Organ Theft & Islamic Criminal Law
  • Sat, 03/29/2008
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The growing number of illnesses that can be remedied by way of organ transplants is matched by a number of critical and growing disparities. First, there is the disparity between those who need organs and available donors. Then there is the disparity between technological progress and society's lagging moral consciousness. Finally, legal structures that are in place to address and regulate organ transplant issues are far from adequate. These factors together have precipitated a global crisis of organ theft.

This article seeks to define the nature of this crime and address its criminality and its penal remedies within the context of Islamic Law.

Manifestations of the Crime

There are numerous ways this crime is being perpetrated around the world. Some of the most prominent of these are as follows:

1. Kidnapping minors and surgically removing organs like eyes and kidneys while leaving the victims alive. This has taken place mot notably in Brazil.

2. Kidnapping minors, refugees, and those who are physically or mentally disabled, and then killing them in order to cannibalize their organs to be sold at a high price on the black market.

3. Deceiving the victim into believing he must undergo a medical examination or procedure in the hospital under sedation. Later on, it surfaces that the victim's kidney was removed during the procedure.

4. Stealing corpses that are about to be destroyed or otherwise are not reclaimed after autopsy. Sometimes, bodies have been stolen from the graveyard before burial.

5. Stealing organs at the time of otherwise legitimate surgery.

6. Extracting organs from prisoners and war captives against their will.

Prevalence of the Crime

There are numerous recorded cases of this crime from places around the world, including

1. Britain: Doctors in one hospital in London removed organ from hundreds of deceased children without the knowledge or consent of their parents.

2. China: A number of former military doctors admitted that they removed human organs and skin from prisoners after they had been executed, and sold these organs to wealthy foreign clients.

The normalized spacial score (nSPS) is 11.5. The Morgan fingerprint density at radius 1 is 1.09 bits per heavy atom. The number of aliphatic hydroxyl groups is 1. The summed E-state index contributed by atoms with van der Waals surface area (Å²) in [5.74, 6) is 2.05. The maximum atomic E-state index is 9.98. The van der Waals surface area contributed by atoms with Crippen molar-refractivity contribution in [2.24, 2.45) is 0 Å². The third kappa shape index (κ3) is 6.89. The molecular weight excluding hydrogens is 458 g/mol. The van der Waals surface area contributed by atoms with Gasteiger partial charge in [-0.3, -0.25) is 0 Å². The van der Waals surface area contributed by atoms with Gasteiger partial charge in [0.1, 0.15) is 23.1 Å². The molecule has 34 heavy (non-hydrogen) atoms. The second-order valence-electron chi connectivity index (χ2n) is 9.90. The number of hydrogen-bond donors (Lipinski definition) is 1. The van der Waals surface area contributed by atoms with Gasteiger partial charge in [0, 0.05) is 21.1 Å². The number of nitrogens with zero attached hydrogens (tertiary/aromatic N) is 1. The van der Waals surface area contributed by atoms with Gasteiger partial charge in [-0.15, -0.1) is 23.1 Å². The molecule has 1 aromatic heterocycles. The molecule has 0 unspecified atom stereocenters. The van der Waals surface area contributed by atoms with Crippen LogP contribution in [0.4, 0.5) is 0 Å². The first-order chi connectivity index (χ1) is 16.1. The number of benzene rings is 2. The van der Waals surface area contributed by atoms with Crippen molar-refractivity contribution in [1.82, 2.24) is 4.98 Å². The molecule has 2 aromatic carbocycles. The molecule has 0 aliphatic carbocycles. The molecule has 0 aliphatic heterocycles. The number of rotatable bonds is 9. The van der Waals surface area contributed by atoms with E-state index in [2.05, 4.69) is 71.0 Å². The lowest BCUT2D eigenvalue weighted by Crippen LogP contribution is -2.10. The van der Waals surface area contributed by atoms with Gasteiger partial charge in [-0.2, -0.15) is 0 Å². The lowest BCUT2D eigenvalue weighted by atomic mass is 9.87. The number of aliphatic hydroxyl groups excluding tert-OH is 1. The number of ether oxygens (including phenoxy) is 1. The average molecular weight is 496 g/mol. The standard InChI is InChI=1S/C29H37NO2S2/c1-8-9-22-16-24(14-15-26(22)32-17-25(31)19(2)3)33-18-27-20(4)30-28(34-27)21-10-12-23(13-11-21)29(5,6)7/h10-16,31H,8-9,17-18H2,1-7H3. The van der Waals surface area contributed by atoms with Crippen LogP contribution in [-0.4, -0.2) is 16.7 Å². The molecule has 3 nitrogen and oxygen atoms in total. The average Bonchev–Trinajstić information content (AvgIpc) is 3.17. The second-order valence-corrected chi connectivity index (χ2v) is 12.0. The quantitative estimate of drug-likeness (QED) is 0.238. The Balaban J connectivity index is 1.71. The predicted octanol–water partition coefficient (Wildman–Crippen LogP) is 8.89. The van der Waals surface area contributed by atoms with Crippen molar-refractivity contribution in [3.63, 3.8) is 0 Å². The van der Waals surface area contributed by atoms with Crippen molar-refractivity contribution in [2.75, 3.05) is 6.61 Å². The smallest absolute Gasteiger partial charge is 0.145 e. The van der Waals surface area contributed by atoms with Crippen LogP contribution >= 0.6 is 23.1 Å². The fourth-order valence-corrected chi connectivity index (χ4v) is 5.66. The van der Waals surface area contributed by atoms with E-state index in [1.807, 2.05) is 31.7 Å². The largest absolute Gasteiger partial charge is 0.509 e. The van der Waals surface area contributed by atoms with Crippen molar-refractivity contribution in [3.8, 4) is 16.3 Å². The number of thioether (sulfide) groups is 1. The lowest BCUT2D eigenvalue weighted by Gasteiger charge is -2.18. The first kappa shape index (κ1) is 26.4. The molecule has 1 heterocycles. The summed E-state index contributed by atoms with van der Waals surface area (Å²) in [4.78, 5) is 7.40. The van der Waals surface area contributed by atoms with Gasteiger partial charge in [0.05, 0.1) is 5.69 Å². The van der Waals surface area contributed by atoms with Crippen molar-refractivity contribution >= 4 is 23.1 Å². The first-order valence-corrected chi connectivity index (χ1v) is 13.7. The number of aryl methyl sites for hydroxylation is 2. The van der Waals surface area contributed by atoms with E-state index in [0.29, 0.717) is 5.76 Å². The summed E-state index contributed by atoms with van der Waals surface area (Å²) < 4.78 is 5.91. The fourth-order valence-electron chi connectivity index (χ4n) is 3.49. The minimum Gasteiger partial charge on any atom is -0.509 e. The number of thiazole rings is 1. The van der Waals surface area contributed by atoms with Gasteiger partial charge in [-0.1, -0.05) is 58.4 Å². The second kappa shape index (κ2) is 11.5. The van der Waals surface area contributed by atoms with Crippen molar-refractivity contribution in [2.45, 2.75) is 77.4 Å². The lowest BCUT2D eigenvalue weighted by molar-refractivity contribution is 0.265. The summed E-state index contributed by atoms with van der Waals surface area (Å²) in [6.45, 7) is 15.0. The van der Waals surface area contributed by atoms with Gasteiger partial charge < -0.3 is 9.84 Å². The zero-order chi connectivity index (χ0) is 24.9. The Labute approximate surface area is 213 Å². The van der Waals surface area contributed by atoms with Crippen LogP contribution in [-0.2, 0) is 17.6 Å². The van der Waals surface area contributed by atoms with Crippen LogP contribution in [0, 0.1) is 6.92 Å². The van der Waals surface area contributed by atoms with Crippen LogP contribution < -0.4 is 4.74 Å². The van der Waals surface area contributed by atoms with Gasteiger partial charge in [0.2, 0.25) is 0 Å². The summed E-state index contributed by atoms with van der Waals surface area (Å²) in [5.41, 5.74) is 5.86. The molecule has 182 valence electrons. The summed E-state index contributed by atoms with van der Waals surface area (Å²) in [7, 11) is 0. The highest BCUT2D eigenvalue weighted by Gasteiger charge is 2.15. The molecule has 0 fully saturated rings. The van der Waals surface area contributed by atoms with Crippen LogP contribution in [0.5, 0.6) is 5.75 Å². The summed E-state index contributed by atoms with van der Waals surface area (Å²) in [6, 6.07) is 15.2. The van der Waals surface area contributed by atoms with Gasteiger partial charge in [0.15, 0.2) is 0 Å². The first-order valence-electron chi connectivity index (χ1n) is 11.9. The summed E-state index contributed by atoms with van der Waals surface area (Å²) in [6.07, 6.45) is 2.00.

3. The illegal traffic in human organs is rampant in Southeast Asia and Latin America. 4. Egypt: A number of prominent cases have been recorded in the French Qasar al-`Aynayn Hospital in Cairo

Determining the Nature of the Crime in Islamic Criminal Law

The theft of organs – whether form the living or the dead – is contrary to Islamic law. It violates the most essential principles of Islam and the primary objectives of Islamic teachings. There is no scholarly disagreement about this matter.

The Prophet (peace be upon him) stressed the sanctity of human life – as well as upon the body, wealth, and honor of the human being – on numerous occasions. He said: "Indeed, your blood, your wealth, and your honor are sacred and inviolable." [Sahîh al-Bukhârî (65)]

However, we may still ask: What is the nature of this crime? How is organ theft to be contextualized within the framework Islamic Law in order to determine the criminal punishment that should be carried out against the perpetrator?

The following four possibilities present themselves for consideration:

1. Theft: This is the most obvious comparison. This is what first comes to mind upon hearing the words "organ theft". If we adopt this view, then the prescribed punishment for theft would apply to the perpetrator of this crime. Allah says: "The thief, male and female, cut off their hands." [Sûrah al-Mâ'idah: 39]

This view, however, is problematic. Defining it as theft assumes that the crime is essentially a transgression against property rights. Human organs are not property to be bought and sold. Therefore, transgressions against a person's organs – though we might call it "theft" colloquially – does not constitute a mere transgression against someone's wealth.